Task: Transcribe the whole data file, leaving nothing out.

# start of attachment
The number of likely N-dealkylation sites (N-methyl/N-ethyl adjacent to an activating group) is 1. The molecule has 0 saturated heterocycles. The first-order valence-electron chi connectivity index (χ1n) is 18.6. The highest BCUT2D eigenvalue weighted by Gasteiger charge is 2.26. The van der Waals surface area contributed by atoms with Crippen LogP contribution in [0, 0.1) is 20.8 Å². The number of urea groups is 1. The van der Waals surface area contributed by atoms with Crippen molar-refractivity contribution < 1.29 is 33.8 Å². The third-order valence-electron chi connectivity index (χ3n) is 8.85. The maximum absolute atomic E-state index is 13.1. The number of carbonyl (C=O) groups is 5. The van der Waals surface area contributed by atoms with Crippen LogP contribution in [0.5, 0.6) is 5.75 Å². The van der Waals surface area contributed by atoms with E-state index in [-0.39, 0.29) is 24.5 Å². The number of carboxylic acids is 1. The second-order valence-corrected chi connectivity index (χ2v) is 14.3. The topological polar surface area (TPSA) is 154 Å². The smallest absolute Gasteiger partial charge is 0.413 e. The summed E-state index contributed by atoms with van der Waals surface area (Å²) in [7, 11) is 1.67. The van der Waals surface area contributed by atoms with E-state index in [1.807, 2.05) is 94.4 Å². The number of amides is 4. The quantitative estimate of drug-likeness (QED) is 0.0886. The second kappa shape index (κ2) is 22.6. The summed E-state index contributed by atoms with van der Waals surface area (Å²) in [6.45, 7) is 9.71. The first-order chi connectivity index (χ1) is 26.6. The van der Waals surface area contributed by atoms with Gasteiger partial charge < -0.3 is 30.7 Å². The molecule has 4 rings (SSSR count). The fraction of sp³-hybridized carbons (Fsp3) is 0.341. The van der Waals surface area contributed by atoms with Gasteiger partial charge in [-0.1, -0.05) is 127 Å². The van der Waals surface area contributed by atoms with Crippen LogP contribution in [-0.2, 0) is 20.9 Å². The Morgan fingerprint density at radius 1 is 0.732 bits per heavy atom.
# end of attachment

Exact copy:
The number of likely N-dealkylation sites (N-methyl/N-ethyl adjacent to an activating group) is 1. The molecule has 0 saturated heterocycles. The first-order valence-electron chi connectivity index (χ1n) is 18.6. The highest BCUT2D eigenvalue weighted by Gasteiger charge is 2.26. The van der Waals surface area contributed by atoms with Crippen LogP contribution in [0, 0.1) is 20.8 Å². The number of urea groups is 1. The van der Waals surface area contributed by atoms with Crippen molar-refractivity contribution < 1.29 is 33.8 Å². The third-order valence-electron chi connectivity index (χ3n) is 8.85. The maximum absolute atomic E-state index is 13.1. The number of carbonyl (C=O) groups is 5. The van der Waals surface area contributed by atoms with Crippen LogP contribution in [0.5, 0.6) is 5.75 Å². The van der Waals surface area contributed by atoms with E-state index in [-0.39, 0.29) is 24.5 Å². The number of carboxylic acids is 1. The second-order valence-corrected chi connectivity index (χ2v) is 14.3. The topological polar surface area (TPSA) is 154 Å². The smallest absolute Gasteiger partial charge is 0.413 e. The summed E-state index contributed by atoms with van der Waals surface area (Å²) in [7, 11) is 1.67. The van der Waals surface area contributed by atoms with E-state index in [1.807, 2.05) is 94.4 Å². The number of amides is 4. The quantitative estimate of drug-likeness (QED) is 0.0886. The second kappa shape index (κ2) is 22.6. The summed E-state index contributed by atoms with van der Waals surface area (Å²) in [6.45, 7) is 9.71. The first-order chi connectivity index (χ1) is 26.6. The van der Waals surface area contributed by atoms with Gasteiger partial charge < -0.3 is 30.7 Å². The molecule has 4 rings (SSSR count). The fraction of sp³-hybridized carbons (Fsp3) is 0.341. The van der Waals surface area contributed by atoms with Gasteiger partial charge in [-0.1, -0.05) is 127 Å². The van der Waals surface area contributed by atoms with Crippen LogP contribution in [-0.2, 0) is 20.9 Å². The Morgan fingerprint density at radius 1 is 0.732 bits per heavy atom.